Check out the full schedule below for times, events and where to watch live on TV and streaming.

ALPINE SKIING WORLD CUP FINAL — Soldeu, Andorra

Day Time (ET) Event TV Stream
Wednesday 5:30 a.m. Men’s & Women’s Downhill Olympic Channel Olympic Channel/NBC Sports Gold
12:30 p.m. Men’s & Women’s Downhill* NBCSN
Thursday 5:30 a.m. Men’s & Women’s Super-G Olympic Channel Olympic Channel/NBC Sports Gold
11:00 p.m. Men’s & Women’s Super-G* NBCSN
Friday 7:00 a.m. Team Event Olympic Channel Olympic Channel/NBC Sports Gold
Saturday 4:30 a.m. Men’s Giant Slalom (Run 1) OlympicChannel.com/NBC Sports Gold
5:30 a.m. Women’s Slalom (Run 1) OlympicChannel.com/NBC Sports Gold
7:00 a.m. Men’s Giant Slalom (Run 2) Olympic Channel Olympic Channel/NBC Sports Gold
8:00 a.m. Women’s Slalom (Run 2) Olympic Channel Olympic Channel/NBC Sports Gold
Sunday 4:30 a.m. Women’s Giant Slalom (Run 1) OlympicChannel.com/NBC Sports Gold
5:30 a.m. Men’s Slalom (Run 1) OlympicChannel.com/NBC Sports Gold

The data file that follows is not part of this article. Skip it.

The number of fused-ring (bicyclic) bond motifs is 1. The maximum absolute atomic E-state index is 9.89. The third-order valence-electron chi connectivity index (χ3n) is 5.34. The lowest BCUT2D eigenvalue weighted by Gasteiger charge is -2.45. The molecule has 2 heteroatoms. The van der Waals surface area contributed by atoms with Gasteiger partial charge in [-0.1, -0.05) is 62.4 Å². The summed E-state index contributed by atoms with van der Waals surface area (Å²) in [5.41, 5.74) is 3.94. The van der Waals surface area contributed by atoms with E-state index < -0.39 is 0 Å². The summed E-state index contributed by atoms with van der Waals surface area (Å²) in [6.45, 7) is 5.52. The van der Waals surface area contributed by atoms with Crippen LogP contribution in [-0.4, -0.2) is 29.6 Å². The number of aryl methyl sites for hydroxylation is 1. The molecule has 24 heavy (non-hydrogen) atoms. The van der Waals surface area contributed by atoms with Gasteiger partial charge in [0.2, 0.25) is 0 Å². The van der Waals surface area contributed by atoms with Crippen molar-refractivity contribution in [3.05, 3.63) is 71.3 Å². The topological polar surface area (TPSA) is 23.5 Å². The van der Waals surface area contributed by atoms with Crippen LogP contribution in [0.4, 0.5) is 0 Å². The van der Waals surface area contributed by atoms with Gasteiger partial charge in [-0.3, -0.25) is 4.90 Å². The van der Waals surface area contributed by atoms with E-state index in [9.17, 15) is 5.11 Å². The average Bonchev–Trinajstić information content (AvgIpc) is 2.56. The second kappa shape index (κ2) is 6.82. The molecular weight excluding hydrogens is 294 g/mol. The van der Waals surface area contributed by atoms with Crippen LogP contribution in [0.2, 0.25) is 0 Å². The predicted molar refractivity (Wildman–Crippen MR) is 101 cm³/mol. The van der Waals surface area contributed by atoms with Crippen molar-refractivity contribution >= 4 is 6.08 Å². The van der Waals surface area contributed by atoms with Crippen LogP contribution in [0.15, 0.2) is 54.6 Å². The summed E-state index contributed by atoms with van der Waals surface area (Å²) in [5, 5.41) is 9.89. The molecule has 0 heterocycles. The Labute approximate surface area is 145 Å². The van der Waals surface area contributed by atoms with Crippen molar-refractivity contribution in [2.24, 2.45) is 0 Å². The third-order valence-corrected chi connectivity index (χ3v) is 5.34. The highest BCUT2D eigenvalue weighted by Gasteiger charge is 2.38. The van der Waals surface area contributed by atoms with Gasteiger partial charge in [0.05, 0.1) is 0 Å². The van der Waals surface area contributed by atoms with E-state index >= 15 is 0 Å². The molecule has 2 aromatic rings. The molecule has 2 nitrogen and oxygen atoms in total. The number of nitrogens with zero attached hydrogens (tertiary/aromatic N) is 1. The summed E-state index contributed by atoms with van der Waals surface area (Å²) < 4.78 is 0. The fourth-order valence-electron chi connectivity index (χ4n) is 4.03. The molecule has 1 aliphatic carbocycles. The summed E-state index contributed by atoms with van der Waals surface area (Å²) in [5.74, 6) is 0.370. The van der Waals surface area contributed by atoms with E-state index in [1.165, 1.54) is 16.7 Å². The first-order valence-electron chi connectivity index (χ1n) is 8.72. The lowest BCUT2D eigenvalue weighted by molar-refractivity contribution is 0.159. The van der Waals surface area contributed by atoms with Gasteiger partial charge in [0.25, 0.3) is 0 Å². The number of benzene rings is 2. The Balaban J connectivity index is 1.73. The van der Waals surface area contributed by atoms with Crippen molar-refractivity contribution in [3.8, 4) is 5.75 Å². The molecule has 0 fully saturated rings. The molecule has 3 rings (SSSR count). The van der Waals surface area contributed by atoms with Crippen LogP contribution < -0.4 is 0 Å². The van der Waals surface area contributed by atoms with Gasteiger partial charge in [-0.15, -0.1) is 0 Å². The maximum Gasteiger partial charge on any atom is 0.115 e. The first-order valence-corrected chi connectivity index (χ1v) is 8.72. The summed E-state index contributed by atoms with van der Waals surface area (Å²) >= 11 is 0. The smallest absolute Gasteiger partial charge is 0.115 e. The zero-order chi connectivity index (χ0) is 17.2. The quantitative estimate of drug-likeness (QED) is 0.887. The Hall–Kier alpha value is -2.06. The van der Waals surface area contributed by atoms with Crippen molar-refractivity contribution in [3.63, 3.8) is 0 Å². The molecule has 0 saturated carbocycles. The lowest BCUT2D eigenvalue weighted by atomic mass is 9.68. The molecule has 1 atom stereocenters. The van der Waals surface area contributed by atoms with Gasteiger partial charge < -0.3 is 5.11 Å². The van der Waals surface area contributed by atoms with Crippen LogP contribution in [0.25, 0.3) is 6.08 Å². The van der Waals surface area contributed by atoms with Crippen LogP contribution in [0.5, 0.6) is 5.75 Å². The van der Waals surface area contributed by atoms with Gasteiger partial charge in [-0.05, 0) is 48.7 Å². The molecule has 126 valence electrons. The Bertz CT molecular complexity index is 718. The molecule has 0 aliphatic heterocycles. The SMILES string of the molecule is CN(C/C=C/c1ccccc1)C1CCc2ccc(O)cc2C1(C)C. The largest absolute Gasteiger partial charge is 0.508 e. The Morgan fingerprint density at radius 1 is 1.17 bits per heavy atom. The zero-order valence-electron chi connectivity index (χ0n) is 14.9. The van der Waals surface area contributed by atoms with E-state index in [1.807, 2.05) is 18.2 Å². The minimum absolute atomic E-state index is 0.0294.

7:00 a.m. Women’s Giant Slalom (Run 2) Olympic Channel Olympic Channel/NBC Sports Gold
8:00 a.m. Men’s Slalom (Run 2) Olympic Channel Olympic Channel/NBC Sports Gold
3:30 p.m. Women’s Giant Slalom* NBCSN

*Same-day delay

BIATHLON WORLD CHAMPIONSHIPS — Oestersund, Sweden

Day Time (ET) Event TV Stream
Tuesday 10:30 a.m. Women’s 15km Individual Olympic Channel Olympic Channel/NBC Sports Gold
Wednesday 12:30 a.m. Women’s 15km Individual* NBCSN
11:00 a.m. Men’s 20km Individual Olympic Channel Olympic Channel/NBC Sports Gold
4:00 p.m. Men’s 20km Individual* NBCSN
Thursday 12:00 p.m. Single Mixed Relay Olympic Channel Olympic Channel/NBC Sports Gold
Friday 1:00 a.m. Single Mixed Relay* NBCSN